Tag Archives: Scott Shepherd

Blood Knot at Signature Theatre

I hesitated a lot before writing this review. Normally, as you may have noticed, I like to start my posts with some sort of super long and rambly anecdote that is supposed to transport you, reader, on a fascinating but seemingly unrelated literary journey before, with miraculous seamlessness, tying in beautifully to my ultimate point about whatever play I am “reviewing”. (Truth in advertising: I said “supposed to” — I realize that it inevitably goes on way too long and probably doesn’t connect at all as perfectly as I would hope).

However, I had a hard time determining my “ultimate point” with regards to Signature Theatre Company’s revival of Blood Knot, currently in production at their beautiful new theatre complex on west 42nd street, and directed by the esteemed playwright.

I’m not sure exactly what it was about this production that left me so ambivalent. Perhaps it was the subject matter – like all of Mr. Fugard’s plays, Blood Knot (his first) focuses on racial tension and divisions in apartheid stricken South Africa. Not a subject matter I have any personal familiarity with, and one, given its damaging social and political impact and extensive history, that seems to demand tremendous sensitivity from any dumb American (like mineself) who would dare “critique” a work of art about it on any serious level.

I’ll admit that I “checked in” with my “pals” over at the NY Times before formulating this blog post. (And by “checked in” I mean, visited the nytimes website, and by “pals” I mean I went to the same school as Ben Brantley, and once I watched a lecture that he delivered wherein he waxed poetic about the terrible, doomed future of American theater — so we’re basically best friends.) According to this well reasoned review from Charles Isherwood, the acting performances don’t quite do justice to the play’s intricate construction, and fail to create the emotional impact otherwise accessible from this play. As in, this production of Blood Knot didn’t make him feel as devastated as he knew the play is capable of.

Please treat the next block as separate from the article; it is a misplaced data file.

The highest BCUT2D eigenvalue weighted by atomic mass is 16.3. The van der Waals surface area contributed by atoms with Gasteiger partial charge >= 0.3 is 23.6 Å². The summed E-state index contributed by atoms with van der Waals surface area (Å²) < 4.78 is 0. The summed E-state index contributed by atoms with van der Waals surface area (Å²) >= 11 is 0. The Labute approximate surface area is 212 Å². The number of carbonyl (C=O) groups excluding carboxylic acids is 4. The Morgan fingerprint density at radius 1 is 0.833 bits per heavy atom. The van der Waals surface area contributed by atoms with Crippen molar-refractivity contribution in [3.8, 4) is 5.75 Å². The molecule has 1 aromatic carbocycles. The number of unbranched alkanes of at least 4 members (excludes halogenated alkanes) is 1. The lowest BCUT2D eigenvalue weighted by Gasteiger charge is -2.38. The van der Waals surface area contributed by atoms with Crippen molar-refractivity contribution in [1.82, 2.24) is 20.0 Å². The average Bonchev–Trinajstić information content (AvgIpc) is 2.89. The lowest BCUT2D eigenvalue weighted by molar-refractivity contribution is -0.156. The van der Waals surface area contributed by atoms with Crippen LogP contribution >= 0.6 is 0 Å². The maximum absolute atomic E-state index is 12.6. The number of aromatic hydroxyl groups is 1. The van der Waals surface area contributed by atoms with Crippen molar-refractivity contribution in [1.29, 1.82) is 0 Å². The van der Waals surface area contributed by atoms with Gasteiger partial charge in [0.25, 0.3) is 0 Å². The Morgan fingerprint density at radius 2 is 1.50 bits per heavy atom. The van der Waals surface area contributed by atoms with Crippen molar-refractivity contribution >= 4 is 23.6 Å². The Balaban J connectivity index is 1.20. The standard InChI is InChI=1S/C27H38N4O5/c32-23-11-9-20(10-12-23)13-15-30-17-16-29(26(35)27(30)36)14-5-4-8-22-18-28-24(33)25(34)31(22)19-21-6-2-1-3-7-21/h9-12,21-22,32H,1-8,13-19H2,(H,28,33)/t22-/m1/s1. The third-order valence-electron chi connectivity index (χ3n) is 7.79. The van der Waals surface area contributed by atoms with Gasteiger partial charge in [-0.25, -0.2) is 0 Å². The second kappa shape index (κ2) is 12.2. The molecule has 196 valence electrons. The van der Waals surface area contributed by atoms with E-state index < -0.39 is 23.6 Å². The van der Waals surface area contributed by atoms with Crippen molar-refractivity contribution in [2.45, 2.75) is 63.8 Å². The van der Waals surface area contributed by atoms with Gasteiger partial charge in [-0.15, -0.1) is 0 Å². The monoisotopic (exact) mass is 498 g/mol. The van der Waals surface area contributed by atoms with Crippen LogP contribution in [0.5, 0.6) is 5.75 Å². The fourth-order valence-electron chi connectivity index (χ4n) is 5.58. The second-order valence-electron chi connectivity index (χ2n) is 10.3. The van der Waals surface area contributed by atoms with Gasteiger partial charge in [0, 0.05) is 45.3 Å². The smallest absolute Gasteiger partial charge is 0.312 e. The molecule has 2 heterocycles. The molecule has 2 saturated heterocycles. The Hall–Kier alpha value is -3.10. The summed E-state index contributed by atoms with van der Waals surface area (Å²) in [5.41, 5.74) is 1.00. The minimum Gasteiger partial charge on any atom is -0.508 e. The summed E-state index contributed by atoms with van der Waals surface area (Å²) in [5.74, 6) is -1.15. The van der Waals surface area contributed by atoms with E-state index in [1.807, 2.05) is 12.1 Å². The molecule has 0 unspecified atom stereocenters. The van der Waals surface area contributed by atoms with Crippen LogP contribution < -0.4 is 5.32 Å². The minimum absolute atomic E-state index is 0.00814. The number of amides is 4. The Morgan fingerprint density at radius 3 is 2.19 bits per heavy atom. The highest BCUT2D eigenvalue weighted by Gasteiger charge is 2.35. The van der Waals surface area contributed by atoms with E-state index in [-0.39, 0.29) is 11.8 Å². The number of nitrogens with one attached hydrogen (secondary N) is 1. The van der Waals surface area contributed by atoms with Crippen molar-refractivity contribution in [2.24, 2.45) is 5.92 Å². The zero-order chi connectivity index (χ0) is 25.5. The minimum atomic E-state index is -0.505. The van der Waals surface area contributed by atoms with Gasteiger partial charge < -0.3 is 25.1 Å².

Morris and Zach - worlds apart

Unlike Mr. Isherwood, I was unfamiliar with the play before seeing it at Signature, so I had no ideal standard with which to compare it. Instead, the performances of actors Coleman Domingo and Scott Shepherd were to be my first introduction to Blood Knot. A few of my peers, with whom I saw the production, unknowingly echoed Mr. Isherwood’s opinion – they too felt unmoved by the play’s end. The play tells the story of Morris and Zachariah, grown men who share a mother but, since they have different fathers, have very different skin tones, a distinction that made every social difference in South Africa when the play was written in 1961. Although Morris can pass for white (“is” white?), he lives with his brother after spending several years away, caring for him, potentially out of some sort of filial guilt. Like all of Athol Fugard’s plays, Blood Knot is a super slow build, with a first act that has often been criticized as “action-less” and overly expositiony. But, like all of Fugard’s plays, the end is an explosion of emotion, ideally one that has been painstakingly earned over the course of the previous 100 minutes.

Colman Domingo and Scott Shepherd

A ludicrously simplified cliff’s notes version of Blood Knot‘s “explosive ending” would be thus: the two brothers come to realize that incredible social striations of their society are, perhaps, more deeply ingrained than any fraternal love they share. The catalyst for this emotional journey is Zach’s pen pal relationship, started via a newspaper advertisement, with a woman who turns out to be white, and the tension between the brothers when they make this realization. (As a black man, for Zach to be communicating with a white women in such a way poses a great risk). Although this threat is eventually resolved, the issues and anxiety it raises in the brothers winds up taking over.

it's cool guys - see! they're pals in real life